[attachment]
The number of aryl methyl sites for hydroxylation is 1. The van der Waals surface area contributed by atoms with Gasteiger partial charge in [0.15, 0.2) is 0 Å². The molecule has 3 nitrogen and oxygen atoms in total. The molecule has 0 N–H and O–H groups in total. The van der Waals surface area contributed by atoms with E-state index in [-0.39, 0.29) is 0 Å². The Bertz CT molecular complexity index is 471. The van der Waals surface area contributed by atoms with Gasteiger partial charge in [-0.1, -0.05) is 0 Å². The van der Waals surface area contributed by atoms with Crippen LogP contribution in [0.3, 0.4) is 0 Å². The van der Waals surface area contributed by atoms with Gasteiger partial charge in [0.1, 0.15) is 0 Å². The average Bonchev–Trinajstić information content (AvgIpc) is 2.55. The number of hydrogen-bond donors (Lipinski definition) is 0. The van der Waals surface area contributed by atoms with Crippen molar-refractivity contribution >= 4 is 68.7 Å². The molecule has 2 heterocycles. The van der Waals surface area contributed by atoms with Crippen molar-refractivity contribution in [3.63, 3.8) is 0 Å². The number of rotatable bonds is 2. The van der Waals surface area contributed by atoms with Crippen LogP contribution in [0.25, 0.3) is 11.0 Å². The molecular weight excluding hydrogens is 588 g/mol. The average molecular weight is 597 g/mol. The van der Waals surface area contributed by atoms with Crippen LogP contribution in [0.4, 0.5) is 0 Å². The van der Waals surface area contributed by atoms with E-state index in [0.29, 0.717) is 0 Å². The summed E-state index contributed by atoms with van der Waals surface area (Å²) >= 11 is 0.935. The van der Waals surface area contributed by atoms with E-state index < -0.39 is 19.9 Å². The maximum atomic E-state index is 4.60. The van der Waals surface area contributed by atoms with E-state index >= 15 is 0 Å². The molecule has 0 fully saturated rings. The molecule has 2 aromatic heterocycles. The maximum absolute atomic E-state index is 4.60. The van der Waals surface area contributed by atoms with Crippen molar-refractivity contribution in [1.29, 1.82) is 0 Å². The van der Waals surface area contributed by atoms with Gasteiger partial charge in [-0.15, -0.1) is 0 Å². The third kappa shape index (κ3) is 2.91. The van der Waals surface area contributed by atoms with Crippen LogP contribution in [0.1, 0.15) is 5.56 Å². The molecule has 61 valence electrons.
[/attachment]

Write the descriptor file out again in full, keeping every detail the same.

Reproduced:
The number of aryl methyl sites for hydroxylation is 1. The van der Waals surface area contributed by atoms with Gasteiger partial charge in [0.15, 0.2) is 0 Å². The molecule has 3 nitrogen and oxygen atoms in total. The molecule has 0 N–H and O–H groups in total. The van der Waals surface area contributed by atoms with E-state index in [-0.39, 0.29) is 0 Å². The Bertz CT molecular complexity index is 471. The van der Waals surface area contributed by atoms with Gasteiger partial charge in [-0.1, -0.05) is 0 Å². The van der Waals surface area contributed by atoms with Crippen LogP contribution in [0.3, 0.4) is 0 Å². The van der Waals surface area contributed by atoms with Gasteiger partial charge in [0.1, 0.15) is 0 Å². The average Bonchev–Trinajstić information content (AvgIpc) is 2.55. The number of hydrogen-bond donors (Lipinski definition) is 0. The van der Waals surface area contributed by atoms with Crippen molar-refractivity contribution >= 4 is 68.7 Å². The molecule has 2 heterocycles. The van der Waals surface area contributed by atoms with Crippen molar-refractivity contribution in [3.63, 3.8) is 0 Å². The number of rotatable bonds is 2. The van der Waals surface area contributed by atoms with Crippen LogP contribution in [0.25, 0.3) is 11.0 Å². The molecular weight excluding hydrogens is 588 g/mol. The average molecular weight is 597 g/mol. The van der Waals surface area contributed by atoms with Crippen LogP contribution in [0.4, 0.5) is 0 Å². The van der Waals surface area contributed by atoms with E-state index in [0.29, 0.717) is 0 Å². The summed E-state index contributed by atoms with van der Waals surface area (Å²) >= 11 is 0.935. The van der Waals surface area contributed by atoms with E-state index < -0.39 is 19.9 Å². The maximum atomic E-state index is 4.60. The van der Waals surface area contributed by atoms with E-state index >= 15 is 0 Å². The molecule has 0 fully saturated rings. The molecule has 2 aromatic heterocycles. The maximum absolute atomic E-state index is 4.60. The van der Waals surface area contributed by atoms with Crippen molar-refractivity contribution in [1.29, 1.82) is 0 Å². The van der Waals surface area contributed by atoms with Gasteiger partial charge in [-0.15, -0.1) is 0 Å². The third kappa shape index (κ3) is 2.91. The van der Waals surface area contributed by atoms with Crippen LogP contribution in [0.1, 0.15) is 5.56 Å². The molecule has 61 valence electrons.